Disrupter-in-chief: How Trump has made us rethink everything

At every turn, Donald Trump is flouting convention. That can be jarring, but it’s not automatically a bad thing.

Andrew Harnik/AP
President-elect Donald Trump (center) at Mar-a-Lago in Palm Beach, Fla.

Human beings can be creatures of habit, and so when big change takes place, it can be jarring.

Enter Donald Trump, disrupter-in-chief, and in four weeks, president of the United States. Since the day Mr. Trump announced his campaign 18 months ago, he has flouted convention at nearly every turn – and so far, has come out ahead.

Release his tax returns? Trump delayed on that, and won the election anyway. Sit for near-daily intelligence briefings? That’s been the decades-long practice for presidents-elect, but Trump has opted out of most, raising questions about his interest in mastering complex global issues.

Trump’s unorthodox practices have raised so many questions, late-night comedian Stephen Colbert launched a new segment called “Norm or Law?” to help viewers understand what’s customary and what’s required. (Both examples above are norms, not laws.)

Trump’s business interests – and those of his children – are another matter, raising serious questions about conflicts of interest and what he must do under the Constitution. Trump’s situation is unprecedented – the wealthiest person ever to win the presidency, with a global business empire that’s virtually impossible to separate from his dealings as president, at least anytime soon.

Then there are the tweets, his unusual contacts with foreign leaders, and the parade of visitors – including Al Gore and Kanye West – to Trump Tower that have made for a presidential transition like no other. Still, it’s too soon to come to any firm conclusions about the Trump presidency.

“First of all, he’s not president yet,” says Steven Schier, political scientist at Carleton College in Northfield, Minn. “So the consequences of a lot of his actions and his talk and his tweets still aren’t the same as if he were in the White House making consequential decisions.”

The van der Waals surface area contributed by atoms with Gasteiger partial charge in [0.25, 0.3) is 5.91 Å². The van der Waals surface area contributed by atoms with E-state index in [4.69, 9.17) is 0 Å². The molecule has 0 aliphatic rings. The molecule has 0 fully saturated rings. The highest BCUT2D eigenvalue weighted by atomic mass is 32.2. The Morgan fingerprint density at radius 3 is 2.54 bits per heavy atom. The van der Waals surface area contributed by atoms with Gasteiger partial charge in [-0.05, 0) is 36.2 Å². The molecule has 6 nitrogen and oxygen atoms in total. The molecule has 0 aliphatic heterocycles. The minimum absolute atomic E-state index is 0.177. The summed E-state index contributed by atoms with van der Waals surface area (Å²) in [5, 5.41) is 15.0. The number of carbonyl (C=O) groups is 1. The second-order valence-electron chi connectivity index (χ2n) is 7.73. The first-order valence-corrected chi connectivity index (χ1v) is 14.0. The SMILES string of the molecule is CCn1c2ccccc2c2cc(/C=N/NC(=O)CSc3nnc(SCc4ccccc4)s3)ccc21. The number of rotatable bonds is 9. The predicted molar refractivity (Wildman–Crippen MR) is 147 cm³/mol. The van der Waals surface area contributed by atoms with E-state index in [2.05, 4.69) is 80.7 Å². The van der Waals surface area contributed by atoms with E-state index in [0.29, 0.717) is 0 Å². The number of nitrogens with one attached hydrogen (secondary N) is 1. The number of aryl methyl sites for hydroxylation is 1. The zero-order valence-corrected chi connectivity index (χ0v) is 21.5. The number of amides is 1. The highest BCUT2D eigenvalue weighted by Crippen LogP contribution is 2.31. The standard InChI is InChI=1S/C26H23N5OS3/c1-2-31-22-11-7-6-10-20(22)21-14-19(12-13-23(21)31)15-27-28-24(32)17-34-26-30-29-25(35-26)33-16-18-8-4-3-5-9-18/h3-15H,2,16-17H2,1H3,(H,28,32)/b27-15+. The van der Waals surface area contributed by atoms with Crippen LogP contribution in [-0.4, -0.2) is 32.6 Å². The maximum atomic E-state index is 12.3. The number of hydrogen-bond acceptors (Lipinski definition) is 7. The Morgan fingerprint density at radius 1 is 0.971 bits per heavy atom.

(Speaking of the White House, it’s not even clear that Trump is going to live there full-time. But there’s no law on where the president lives.)

Soon, the transition will end, and Trump’s assertions and actions will be for keeps. It’s one thing for Trump to break the mold as a candidate or as president-elect, but quite another as leader of the free world. The questions are nearly endless, ranging from the seemingly stylistic to matters of profound global consequence. Will he keep tweeting with seeming abandon? Will he continue to show only limited interest in intelligence briefings? Will he maintain a private security force as president?  Is he really ready to risk a trade war with China? Is the world heading for a new arms race, in light of his pro-nuke tweet on Thursday? 

Anxiety and opportunity

Trump has said he likes to be unpredictable, and on that score, he has delivered. US allies are anxious about the coming Trump era, the former No. 2 official at NATO told reporters this week. 

“There’s just sort of a general anxiety about the unknown,” Alexander Vershbow told the Defense Writers Group. “His signals remain unclear.”

Still, Trump’s shakeup of past practices has a potential upside, analysts say.

Ambassador Vershbow noted that Trump’s comments aimed at getting NATO allies to raise defense spending and do more to fight terrorism could be beneficial. NATO could boost its force size, and its ability to deploy forces.